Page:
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Preserving a free and open internet (why the IANA transition must move forward)

The Internet community is about to take an important step to protect the Internet for generations to come.

Over the past several years, an ecosystem of users, civil society experts, academics, governments, and companies has worked to protect the free and open Internet.  These efforts have produced a detailed proposal that will enable the U.S. government to relinquish its contract with a California non-profit called the Internet Corporation for Assigned Names and Numbers (ICANN) to perform certain technical functions called IANA, short for the Internet Assigned Names Authority.  IANA essentially maintains the Internet’s address book, which lets you browse the web and communicate with friends without worrying about remembering long strings of numbers or other technical information.

When this proposal takes effect at the end of this month, you won’t notice anything different when you go online, but we are transitioning the IANA functions into good hands.

Why?  Although this is a change in how one technical function of the Internet is governed, it will give innovators and users a greater role in managing the global Internet.  And that’s a very good thing.  The Internet has been built by -- and has thrived because of -- the companies, civil society activists, technologists, and selfless users around the world who recognized the Internet’s power to transform communities and economies.  If we want the Internet to have this life-changing impact on everyone in the world, then we need to make sure that the right people are in a position to drive its future growth.  This proposal does just that.

The proposal will also protect the Internet from those who want to break it into pieces.  Unfortunately, some see the Internet’s incredible power to connect people and ideas around the world as a threat.  For them, the U.S. government’s contract with ICANN proves that governments are the only ones who should play a role in the way the Internet works.  We disagree.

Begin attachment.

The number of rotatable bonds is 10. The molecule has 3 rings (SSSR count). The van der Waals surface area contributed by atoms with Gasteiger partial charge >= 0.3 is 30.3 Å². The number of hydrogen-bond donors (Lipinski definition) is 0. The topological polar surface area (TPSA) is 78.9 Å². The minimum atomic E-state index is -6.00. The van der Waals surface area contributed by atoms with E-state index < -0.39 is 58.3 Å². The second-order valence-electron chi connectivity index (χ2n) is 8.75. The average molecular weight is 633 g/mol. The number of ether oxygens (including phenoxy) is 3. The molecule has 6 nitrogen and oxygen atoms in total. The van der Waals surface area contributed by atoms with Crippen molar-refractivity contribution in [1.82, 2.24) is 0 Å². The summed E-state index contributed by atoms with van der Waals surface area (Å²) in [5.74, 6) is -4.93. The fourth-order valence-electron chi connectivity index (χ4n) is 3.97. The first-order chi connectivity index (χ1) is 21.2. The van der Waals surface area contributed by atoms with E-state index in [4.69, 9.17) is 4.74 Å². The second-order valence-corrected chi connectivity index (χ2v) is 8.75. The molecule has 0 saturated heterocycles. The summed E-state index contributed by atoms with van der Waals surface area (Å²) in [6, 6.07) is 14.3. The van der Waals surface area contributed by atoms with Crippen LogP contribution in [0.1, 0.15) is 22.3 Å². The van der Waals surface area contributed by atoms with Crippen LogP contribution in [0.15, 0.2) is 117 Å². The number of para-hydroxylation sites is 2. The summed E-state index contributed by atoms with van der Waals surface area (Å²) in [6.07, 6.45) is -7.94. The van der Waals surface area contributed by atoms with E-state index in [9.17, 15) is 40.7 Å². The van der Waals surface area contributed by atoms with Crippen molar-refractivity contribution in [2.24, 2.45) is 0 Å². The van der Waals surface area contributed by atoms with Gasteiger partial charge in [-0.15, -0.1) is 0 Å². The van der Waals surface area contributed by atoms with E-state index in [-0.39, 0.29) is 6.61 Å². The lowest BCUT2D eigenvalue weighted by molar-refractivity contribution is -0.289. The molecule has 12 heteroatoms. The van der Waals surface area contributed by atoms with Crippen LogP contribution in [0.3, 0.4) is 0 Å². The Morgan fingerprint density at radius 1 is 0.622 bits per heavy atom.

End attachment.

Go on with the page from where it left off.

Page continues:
Thinking that only governments should have a say in the Internet’s future is a dangerous proposition.  It incentivizes those who fear the Internet’s transformative power to impose burdensome restrictions online, and over time could even lead some repressive governments to try to build their own closed networks operating independently of ICANN, at the expense of a thriving Internet ecosystem.

The Internet community’s proposal avoids this risk by ensuring that the Internet is governed in a bottom-up way that puts its future in the hands of users and innovators, not authoritarian governments.  That’s why it’s not just engineers and companies, but also civil society and national security experts, who see the proposal as a critical way to protect Internet freedom.

Finally, and importantly, the proposal will fulfill a promise the United States made almost two decades ago: that the Internet could and should be governed by everyone with a stake in its continued growth.  The U.S. government’s contract with ICANN was always supposed to be merely temporary.  In fact, since ICANN was created in 1998, the U.S. government has invited the global Internet community to decide the Internet’s future in a bottom-up fashion.  The community has proven more than up to the task.  The U.S. government’s continued contractual relationship with ICANN is simply no longer necessary.

We’re grateful to have worked with so many stakeholders, including the dedicated officials at the U.S. government who have worked so hard to fulfill the promise made by their predecessors nearly twenty years ago, during this effort to protect one of the greatest engines of economic and social opportunity the world has ever seen.  And because the proposal makes sure that ICANN is more accountable and transparent than ever before, we hope that more people from around the world will take this opportunity to get involved.  The Internet’s future is in all of our hands.